Heterogeneously catalyzed synthesis of quinazolinones or quinazolines is reported in this study. An α-MnO2 catalyst is found to be highly active and selective in the oxidative cyclization of anthranilamides or aminobenzylamines with alcohols using TBHP as an oxidant. This protocol exhibits a broad substrate scope, and is operationally simple without an additive.
We here report a new protocol for the formylation of various amines, primary or secondary, aromatic or alkyl, cyclic or linear, mono- or di-amine, with dimethylformamide (DMF) as the formylation reagent to obtain the corresponding formamides in good to excellent yields over CeO2 catalyst. The reaction requires no homogeneous acidic or basic additives and is tolerant to water.
Gold nanoparticles supported on ceria{110} crystal planes were more reactive than on ceria{111} and {100} in the oxidative dehydrogenation of alcohols. Kinetic analysis and a Hammett plot suggest that hydride transfer is involved, and the cationic gold is catalytically active.
Ceria showed excellent catalytic activity in the hydrolysis of 4-methyl-1,3-dioxane to 1,3-butanediol in 95% yield and in the one-pot synthesis of 1,3-butanediol from propylene and formaldehyde via Prins condensation and hydrolysis reactions in an overall yield of 60%. In-depth investigations revealed that ceria is a water-tolerant Lewis acid catalyst, which has seldom been reported previously. The ceria catalysts showed rather unusual high activity in hydrolysis, with a turnover number (TON) of 260. Our conclusion that ceria functions as a Lewis acid catalyst in hydrolysis reactions is firmly supported by thorough characterizations with IR and Raman spectroscopy, acidity measurements with IR and 31P magic-angle-spinning NMR spectroscopy, Na+/H+ exchange tests, analyses using the in situ active-site capping method, and isotope-labeling studies. A relationship between surface vacancy sites and catalytic activity has been established. CeO2(111) has been confirmed to be the catalytically active crystalline facet for hydrolysis. Water has been found to be associatively adsorbed on oxygen vacancy sites with medium strength, which does not lead to water dissociation to form stable hydroxides.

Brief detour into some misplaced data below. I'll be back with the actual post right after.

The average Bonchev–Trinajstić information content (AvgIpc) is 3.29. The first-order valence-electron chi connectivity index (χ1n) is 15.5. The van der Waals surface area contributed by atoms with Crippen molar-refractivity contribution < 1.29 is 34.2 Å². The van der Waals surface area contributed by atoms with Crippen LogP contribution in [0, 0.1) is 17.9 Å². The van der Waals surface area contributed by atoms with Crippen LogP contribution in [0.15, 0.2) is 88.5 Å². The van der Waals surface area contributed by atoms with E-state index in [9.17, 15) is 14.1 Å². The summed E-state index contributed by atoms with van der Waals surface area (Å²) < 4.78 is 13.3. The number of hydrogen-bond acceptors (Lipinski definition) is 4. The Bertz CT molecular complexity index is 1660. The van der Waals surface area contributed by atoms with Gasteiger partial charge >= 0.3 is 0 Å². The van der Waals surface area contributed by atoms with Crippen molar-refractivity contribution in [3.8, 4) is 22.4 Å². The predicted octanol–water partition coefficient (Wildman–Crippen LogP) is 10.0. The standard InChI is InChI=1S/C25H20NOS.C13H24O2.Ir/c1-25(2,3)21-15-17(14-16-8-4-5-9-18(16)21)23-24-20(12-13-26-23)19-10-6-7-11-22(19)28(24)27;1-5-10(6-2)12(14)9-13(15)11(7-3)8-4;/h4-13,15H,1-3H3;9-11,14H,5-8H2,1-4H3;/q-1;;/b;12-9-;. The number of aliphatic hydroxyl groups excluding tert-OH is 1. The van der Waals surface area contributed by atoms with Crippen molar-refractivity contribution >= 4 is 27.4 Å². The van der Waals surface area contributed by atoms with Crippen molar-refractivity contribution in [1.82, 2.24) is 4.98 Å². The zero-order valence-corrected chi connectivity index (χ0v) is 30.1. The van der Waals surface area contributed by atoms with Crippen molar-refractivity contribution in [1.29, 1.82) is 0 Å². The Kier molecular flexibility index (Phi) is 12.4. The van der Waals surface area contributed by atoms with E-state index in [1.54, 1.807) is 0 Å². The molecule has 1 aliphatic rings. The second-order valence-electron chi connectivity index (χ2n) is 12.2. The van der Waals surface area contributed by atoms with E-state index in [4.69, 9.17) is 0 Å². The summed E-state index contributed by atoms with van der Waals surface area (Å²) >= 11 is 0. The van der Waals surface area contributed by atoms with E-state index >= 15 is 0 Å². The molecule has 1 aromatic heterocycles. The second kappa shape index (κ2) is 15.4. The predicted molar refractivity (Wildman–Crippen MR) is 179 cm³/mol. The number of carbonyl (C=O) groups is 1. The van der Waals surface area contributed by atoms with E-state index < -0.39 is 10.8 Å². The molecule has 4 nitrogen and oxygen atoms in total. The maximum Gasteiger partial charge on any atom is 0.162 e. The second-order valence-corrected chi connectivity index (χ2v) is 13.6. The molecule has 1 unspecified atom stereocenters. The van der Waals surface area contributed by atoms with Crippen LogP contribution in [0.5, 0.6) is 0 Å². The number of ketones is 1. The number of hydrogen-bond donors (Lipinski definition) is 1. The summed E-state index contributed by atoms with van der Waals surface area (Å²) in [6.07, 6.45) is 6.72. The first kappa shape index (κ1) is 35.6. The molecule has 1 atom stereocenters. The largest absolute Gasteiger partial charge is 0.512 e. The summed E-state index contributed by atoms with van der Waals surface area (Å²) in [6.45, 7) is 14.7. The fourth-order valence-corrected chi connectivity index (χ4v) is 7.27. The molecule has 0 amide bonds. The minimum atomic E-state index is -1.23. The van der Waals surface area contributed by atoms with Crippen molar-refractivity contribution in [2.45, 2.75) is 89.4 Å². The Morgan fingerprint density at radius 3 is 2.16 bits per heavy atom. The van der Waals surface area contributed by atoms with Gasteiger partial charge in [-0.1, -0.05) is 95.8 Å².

Valorization of native birch wood lignin into monomeric phenols over nickel-based catalysts has been studied. High chemoselectivity to aromatic products was achieved by using Ni-based catalysts and common alcohols as solvents. The results show that lignin can be selectively cleaved into propylguaiacol and propylsyringol with total selectivity >90% at a lignin conversion of about 50%. Alcohols, such as methanol, ethanol and ethylene glycol, are suitable solvents for lignin conversion. Analyses with MALDI-TOF and NMR show that birch lignin is first fragmented into smaller lignin species consisting of several benzene rings with a molecular weight of m/z ca. 1100 to ca. 1600 via alcoholysis reaction. The second step involves the hydrogenolysis of the fragments into phenols. The presence of gaseous H2 has no effect on lignin conversion, indicating that alcohols provide active hydrogen species, which is further confirmed by isotopic tracing experiments. Catalysts are recycled by magnetic separation and can be reused four times without losing activity. The mechanistic insights from this work could be helpful in understanding native lignin conversion and the formation of monomeric phenolics via reductive depolymerization.
The sensing of electrons confined inside surface defect sites has been demonstrated. Tetracyanoethylene was employed as a single-electron acceptor to characterize the reduction of fully oxidized MoO3. Electron transfer deposits negative charge on closely contacted gold nanoparticles on the surface, which explains the high catalytic activity in the aerobic oxidation of alcohols.
We report a strategy for the catalytic conversion of lignosulfonate into phenols over heterogeneous nickel catalysts. Aryl–alkyl bonds (C–O–C) and hydroxyl groups (–OH) are hydrogenated to phenols and alkanes, respectively, without disturbing the arenes. The catalyst is based on a naturally abundant element, and is recyclable and reusable.
Design, synthesis and characterization of nanosized Mo-V-O oxides and their catalytic applications in C-H bond activation reactions
Synthesis of nanostructured molybdenum trioxides and their catalytic performance in carbon-carbon coupling reactions
Catalytic conversion of glycerol over V-P-O catalysts
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